Historians continue to debate the accuracy of the 1894 interview with Rain-in-the-Face because Thomas got him drunk to get a good story. Eastman's account of Rain-in-the-Face's life is considered more accurate.

How did Rain-in-the-Face die?

Rain-in-the-Face died of natural causes in 1905 at the Standing Rock Agency Reservation.

Free for the World, Supported by You

World History Encyclopedia is a non-profit organization. For only $5 per month you can become a member and support our mission to engage people with cultural heritage and to improve history education worldwide.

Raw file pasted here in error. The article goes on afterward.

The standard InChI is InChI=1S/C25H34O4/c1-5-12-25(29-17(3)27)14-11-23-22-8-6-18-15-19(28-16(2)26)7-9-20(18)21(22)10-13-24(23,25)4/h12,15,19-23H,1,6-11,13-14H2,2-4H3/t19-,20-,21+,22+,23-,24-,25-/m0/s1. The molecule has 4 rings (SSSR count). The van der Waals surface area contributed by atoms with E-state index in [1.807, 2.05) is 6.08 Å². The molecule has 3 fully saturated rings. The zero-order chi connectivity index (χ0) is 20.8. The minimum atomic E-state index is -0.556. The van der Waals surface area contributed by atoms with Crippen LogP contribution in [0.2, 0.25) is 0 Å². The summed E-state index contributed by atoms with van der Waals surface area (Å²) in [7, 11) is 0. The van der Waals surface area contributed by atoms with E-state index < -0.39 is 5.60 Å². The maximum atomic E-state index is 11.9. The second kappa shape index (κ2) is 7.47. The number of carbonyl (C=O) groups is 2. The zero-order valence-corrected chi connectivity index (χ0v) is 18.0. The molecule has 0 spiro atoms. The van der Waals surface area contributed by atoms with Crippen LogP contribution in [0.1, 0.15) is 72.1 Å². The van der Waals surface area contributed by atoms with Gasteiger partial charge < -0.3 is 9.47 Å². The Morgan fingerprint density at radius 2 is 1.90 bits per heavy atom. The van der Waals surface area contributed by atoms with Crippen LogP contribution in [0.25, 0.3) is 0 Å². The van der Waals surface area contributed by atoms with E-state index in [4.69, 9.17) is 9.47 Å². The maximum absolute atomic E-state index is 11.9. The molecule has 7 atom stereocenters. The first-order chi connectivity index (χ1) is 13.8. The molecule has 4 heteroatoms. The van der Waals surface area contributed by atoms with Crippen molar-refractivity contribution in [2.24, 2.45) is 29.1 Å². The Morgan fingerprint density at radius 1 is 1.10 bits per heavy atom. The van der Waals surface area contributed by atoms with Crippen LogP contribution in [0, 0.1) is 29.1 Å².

Become a Member  

Recommended Books

 
World History Encyclopedia is an Amazon Associate and earns a commission on qualifying book purchases.

Cite This Work

APA Style

Mark, J. J. (2024, April 26). Sioux Warrior Rain-in-the-Face (Eastman's Biography). World History Encyclopedia. Retrieved from https://www.worldhistory.org/Rain-in-the-Face/

Chicago Style

Mark, Joshua J.. "Sioux Warrior Rain-in-the-Face (Eastman's Biography)." World History Encyclopedia. Last modified April 26, 2024. https://www.worldhistory.org/Rain-in-the-Face/.

MLA Style

Mark, Joshua J.. "Sioux Warrior Rain-in-the-Face (Eastman's Biography)." World History Encyclopedia. World History Encyclopedia, 26 Apr 2024. Web. 26 May 2024.

Membership